Sorry for the marathon post, any advice would be highly appreciated.. )
    Best regards, Chris

  18. harley says:

    that guy workng out that blonde chick has the best job ever, in the glute ham raise vid!

  19. Marcia says:

    I never train my hamstrings, will these exercises help to tone thighs and backside too? Or just the back of the legs?

  20. Of all the exercises in this write-up the one that is very useful and I am comfortable with is the Glute Ham Raises, with this kind of exercise I feel that I have Improved my muscles a lot. I also do the other exercises but I mostly do the Glute Ham Raises exercise.

  21. Drea Davis says:

    In the last year I have dropped about $3,000 on a personal trainer and I feel that my knowledge of strenght and muscle building exercises is about the same. And now that I’m trying to do it on my own, I certainly appreciate sites like this that help me better understand and practive the exercises. I hate working out but I got no other choice.

  22. Christopher says:

    I’m not sure I understand how deadlifts work hamstrings. It seems from the description that they would work quads more than anything. Could you explain it to me? I really want to include them in my workout but I think it would be better for me to fully understand them before I start them.

    • Steve says:

      They work hamstrings mostly, quads slightly. The difference all has to do with the physiology of the push versus the pull. The hamstrings, glutes, and erectors work to extend or straighten the hip, which is the primary movement in the deadlift, along with knee flexion.

  23. kevin says:

    hey steve great article. i do legs and shoulders on the same day as part of a 4 day cycle(bi/back,legs/shoulders,chest/tris,cardio) how many legs exercises do you recommend i do and which ones should i do together on a specific day

  24. BJ says:

    Hi! I am a tattoo artist from the Philippines. There’s one client who had me tattoo his entire back. He was a body builder by profession and was from Australia. Before I started working on him, he took a pill which he said makes him able to tolerate pain. He said he takes it too before a very heavy work out at the gym in preparation for a competition. I want to ask about it, and if it is safe to use.

  25. Ruby says:

    Id really appreciate it if you could tell me which exercise is fit for me. I want to lose a few inches around the waist and tighten up my butt just a little not that it’s really out of shape right now but yeah, sort of something like that! haha! I hope I can get a reply from Mr Steve! Thank you in advance…

    • Steve says:

      Sounds like squats, lunges, and deadlifts are right for you. Don’t forget to train your upper body to balance it all out. Try my Fat Loss for Women routine.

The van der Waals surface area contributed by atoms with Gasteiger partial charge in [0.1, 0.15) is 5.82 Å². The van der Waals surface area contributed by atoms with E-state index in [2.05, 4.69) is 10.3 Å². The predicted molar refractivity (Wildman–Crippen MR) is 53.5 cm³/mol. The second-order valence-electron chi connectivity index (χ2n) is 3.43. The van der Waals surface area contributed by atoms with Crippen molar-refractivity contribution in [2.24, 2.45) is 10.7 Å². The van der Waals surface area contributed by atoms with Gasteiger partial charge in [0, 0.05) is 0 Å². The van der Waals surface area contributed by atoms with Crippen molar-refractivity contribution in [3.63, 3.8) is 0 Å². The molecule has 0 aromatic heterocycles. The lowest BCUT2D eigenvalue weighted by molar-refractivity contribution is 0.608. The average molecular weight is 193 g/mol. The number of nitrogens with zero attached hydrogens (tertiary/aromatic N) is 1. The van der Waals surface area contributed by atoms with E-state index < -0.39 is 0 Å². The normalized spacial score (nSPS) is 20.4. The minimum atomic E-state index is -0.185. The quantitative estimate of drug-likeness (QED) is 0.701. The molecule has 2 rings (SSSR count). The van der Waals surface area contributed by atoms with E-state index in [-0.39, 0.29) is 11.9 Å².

26. Megan Michell says:

    The glut/ham raise is awesome! I've never seen that before. I'm going to try it : ).

  27. The glute-ham raise has replaced the leg curl machine as my favorite ham exercise. It truly separates the men from the boys!

  28. Nathan Vick says:

    Stiff/Romanian Deads and GHRs are all I need for my hammies. GHR is also great with injury prevention due to the slow and controlled negative phase(the phase where most hamstring injuries occur).

  29. Darren Jordan says:

    YEP

  30. never saw the plate drag going to try that excersize today! got to work on the legs!

  31. Jammy says:

    Great thanks for sharing lots of tips on how to have a proper exercises. I really needed this kind of exercises for I am having trouble with my weight right now. Thanks again for sharing!

  32. I use all of these moves in my training routine. I still find the plate drag a difficult move for me. But will keep it in my program since it is such a great move.

  33. Brandon Carriger says:

    The fellow doing the deadlift in that video is a great example of terrible form.

  34. alex says:

    Steve what is your opinion for the seated leg curl exercise.. is so good as well standing 1 leg curls or lying curls or plate dragging;

    • Steve says:

      Not a huge fan of leg curls. If anything, I’d say the standing 1 leg curl would be best. Plate dragging is pretty sweet, but how are you dragging – with a sled? A sled is an awesome tool for leg training, especially for extra workouts and conditioning. They can also be used effectively for upper body training as well. Love sleds.

      • alex says:

        basicaly i meant if the seated leg curls is good alternative of standing 1 leg curls because my gym has the machine for the seated..also i ask the cable standing curls is better from the seated machine curls ?

        • Steve says:

          Forget about all these leg curls, and stick to squats and deadlifts. If you must leg curl, just use whichever machine is available, but no matter what you won’t see results like squats and deads.

          • alex says:

            i just want to do all the best exercises that you have posted for every muscle group..and any exercise of them do not have the opportunity to do them I want to find alternative

          • alex says:

            that’s why i want your opinion and your help

  35. alex says:

    these exercises(glute ham raises,tire flips,one leg back extensions)how can be in gym without especially equipment?